Basic knowledge of formal syntax, e.g. knowledge and capacities learnt in the general linguistics 2 course of the BA in LCLS
Nominal features and the categorial nature of determiners
Variation and Optionality.
Qualitative and Quantitative methods
The expression of indefiniteness in Romance languages
Zooming on indefinite determiners in Italian and Italo-Romance varieties
A protocol for indefiniteness
Weak interpretations in definite and indefinite DPs
A protocol for weak definite and indefinite DPs
Existential quantifiers and quantitative ne
A protocol for partitivity in Italian
The nature of di and ne in Italian and Catalan

Presentation of projects
The following papers by the instructor and collaborative authors will provide the content of the lessons. The student is required to start her/his bibliographical research from one of these papers, aiming at an updating of the state of the art and / or an interdisciplinary approach.

Cardinaletti, A. & Giusti, G. 1992. Partitive ne and the QP-hypothesis. A Case study. In E. Fava (ed.) Proceedings of the XVII Meeting of Generative Grammar. 121-141. Turin: Rosenberg & Sellier.
Cardinaletti, A. & Giusti, G. 2015a. Cartography and Optional Feature Realization in the Nominal Expression. U. Shlonsky (ed.) Beyond Functional Sequence. The Cartography of Syntactic Structures, Vol 10, 151-172. OUP.
Cardinaletti, A. & Giusti, G. 2015b. Il determinante indefinito: analisi sintattica e variazione diatopica. In Casini, S. et al. (eds) Plurilinguismo e Sintassi, Roma; Bulzoni, Atti SLI Siena, 27-29/09/2012. vol. 59, 451-466.
Cardinaletti, A. & Giusti, G. 2016. The syntax of the indefinite determiner dei in Italian. Lingua 181: 58-80. Indefinite determiners in two northern Italian dialects. Isogloss 8.2/8: 1-19
Cardinaletti, A. and Giusti, G. 2017. Quantified Expressions and Quantitative Clitics. In The Wiley Blackwell Companion to Syntax, Second Edition (eds M. Everaert and H.C. Riemsdijk).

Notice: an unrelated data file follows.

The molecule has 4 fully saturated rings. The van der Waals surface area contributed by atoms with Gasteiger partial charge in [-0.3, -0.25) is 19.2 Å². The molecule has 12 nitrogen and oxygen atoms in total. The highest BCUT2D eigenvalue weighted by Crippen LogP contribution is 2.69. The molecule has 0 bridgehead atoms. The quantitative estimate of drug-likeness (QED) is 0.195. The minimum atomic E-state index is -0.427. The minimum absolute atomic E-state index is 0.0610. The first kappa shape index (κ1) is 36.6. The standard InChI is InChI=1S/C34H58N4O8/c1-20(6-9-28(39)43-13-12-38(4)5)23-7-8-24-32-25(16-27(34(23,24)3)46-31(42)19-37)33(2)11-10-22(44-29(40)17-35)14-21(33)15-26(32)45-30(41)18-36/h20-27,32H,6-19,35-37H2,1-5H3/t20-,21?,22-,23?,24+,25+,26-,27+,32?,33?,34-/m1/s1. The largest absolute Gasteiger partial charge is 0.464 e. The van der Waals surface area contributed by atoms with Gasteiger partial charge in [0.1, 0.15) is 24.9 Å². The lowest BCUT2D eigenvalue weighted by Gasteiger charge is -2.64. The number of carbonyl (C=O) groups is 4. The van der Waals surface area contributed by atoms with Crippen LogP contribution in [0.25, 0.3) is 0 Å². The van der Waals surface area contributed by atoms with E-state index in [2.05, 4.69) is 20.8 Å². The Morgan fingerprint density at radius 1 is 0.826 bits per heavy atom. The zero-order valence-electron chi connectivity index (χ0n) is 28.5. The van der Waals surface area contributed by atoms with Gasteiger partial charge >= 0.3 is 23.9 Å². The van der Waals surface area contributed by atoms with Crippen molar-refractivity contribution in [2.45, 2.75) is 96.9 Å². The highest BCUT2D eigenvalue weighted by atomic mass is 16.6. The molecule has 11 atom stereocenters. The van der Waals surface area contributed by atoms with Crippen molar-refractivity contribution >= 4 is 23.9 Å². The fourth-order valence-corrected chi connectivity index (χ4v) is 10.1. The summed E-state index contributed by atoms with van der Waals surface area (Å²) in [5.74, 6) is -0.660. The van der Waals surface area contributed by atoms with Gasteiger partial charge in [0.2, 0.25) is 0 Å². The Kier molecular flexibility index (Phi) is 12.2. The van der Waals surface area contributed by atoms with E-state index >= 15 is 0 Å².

Cardinaletti, A. & Giusti, G. 2018. Indefinite determiners. Variation and Optionality in Italoromance. In D’alessandro, R. & D. Pescarini (eds.) Advances in Italian Dialectology. Sketches of Italo-Romance Grammars, vol. 1, 135-161. Amsterdam: Brill.
Cardinaletti, A. & Giusti, G. 2020. Indefinite determiners in informal Italian: A preliminary analysis. Linguistics 58.
Giusti, G. 1997. The Categorial Status of Determiners. In Haegeman L. (ed.) The New Comparative Syntax, 95-123. London: Longman.
Giusti, G. 2002. The Functional Structure of Determiners. A Bare Phrase Structure Approach. In Cinque (ed.) The Cartography of Syntactic Structure, vol 1. 54-90. Oxford / New York, Oxford University Press.
Giusti, G. 2015. Nominal Syntax at the Interfaces, Newcastle upon Tyne: Cambridge Scholars Press.
Giusti, G. 2021a. A protocol for indefinite determiner in Italian and Italoromance. in Ihsane, T. (ed.) Bare nouns vs. ‘partitive articles’: disentangling functions. Leiden/Boston: Brill, Syntax and Semantics.
Giusti, G. 2021b. Partitivity in Italian. A protocol Approach to a tripartite phenomenon. In Giusti, G. and P. Sleeman (eds) to appear Partitive Determiners, Partitive Pronouns and Partitive Case. Linguistische Arbeiten, Berlin: Mouton de Gruyter
Lebani., G. & G. Giusti. 2022. Indefinite determiners in two northern Italian dialects. A quantitative approach. Isogloss 8.2.
term paper on an original topic drafted under the supervision of the instructor to be presented and motivated in the oral exam giving evidence of the capacity of plication of the knowledge and understanding acquired in the course
Lectures, students' presentations, virtual classroom.
Students are warmly invited to the research seminars in Linguistics.

This subject deals with topics related to the macro-area "Human capital, health, education" and contributes to the achievement of one or more goals of U. N. Agenda for Sustainable Development

Definitive programme.
Last update of the programme: 11/03/2024